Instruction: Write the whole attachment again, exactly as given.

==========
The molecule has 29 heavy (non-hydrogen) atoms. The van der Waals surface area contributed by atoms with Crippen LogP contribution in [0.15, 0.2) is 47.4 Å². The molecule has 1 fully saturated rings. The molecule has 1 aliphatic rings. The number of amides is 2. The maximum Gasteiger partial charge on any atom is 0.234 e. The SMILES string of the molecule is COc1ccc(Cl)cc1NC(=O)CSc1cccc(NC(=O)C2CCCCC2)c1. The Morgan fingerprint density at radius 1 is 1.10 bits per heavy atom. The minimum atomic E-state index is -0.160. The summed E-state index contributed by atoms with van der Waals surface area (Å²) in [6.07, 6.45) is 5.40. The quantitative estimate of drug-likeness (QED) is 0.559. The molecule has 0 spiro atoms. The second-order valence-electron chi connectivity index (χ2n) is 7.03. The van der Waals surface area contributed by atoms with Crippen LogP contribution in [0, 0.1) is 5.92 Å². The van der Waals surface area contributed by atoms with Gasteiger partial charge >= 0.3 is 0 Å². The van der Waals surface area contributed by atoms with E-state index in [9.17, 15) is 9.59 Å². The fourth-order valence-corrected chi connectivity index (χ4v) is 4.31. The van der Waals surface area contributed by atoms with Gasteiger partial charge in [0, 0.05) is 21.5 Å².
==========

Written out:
The molecule has 29 heavy (non-hydrogen) atoms. The van der Waals surface area contributed by atoms with Crippen LogP contribution in [0.15, 0.2) is 47.4 Å². The molecule has 1 fully saturated rings. The molecule has 1 aliphatic rings. The number of amides is 2. The maximum Gasteiger partial charge on any atom is 0.234 e. The SMILES string of the molecule is COc1ccc(Cl)cc1NC(=O)CSc1cccc(NC(=O)C2CCCCC2)c1. The Morgan fingerprint density at radius 1 is 1.10 bits per heavy atom. The minimum atomic E-state index is -0.160. The summed E-state index contributed by atoms with van der Waals surface area (Å²) in [6.07, 6.45) is 5.40. The quantitative estimate of drug-likeness (QED) is 0.559. The molecule has 0 spiro atoms. The second-order valence-electron chi connectivity index (χ2n) is 7.03. The van der Waals surface area contributed by atoms with Crippen LogP contribution in [0, 0.1) is 5.92 Å². The van der Waals surface area contributed by atoms with Gasteiger partial charge >= 0.3 is 0 Å². The van der Waals surface area contributed by atoms with E-state index in [9.17, 15) is 9.59 Å². The fourth-order valence-corrected chi connectivity index (χ4v) is 4.31. The van der Waals surface area contributed by atoms with Gasteiger partial charge in [0, 0.05) is 21.5 Å².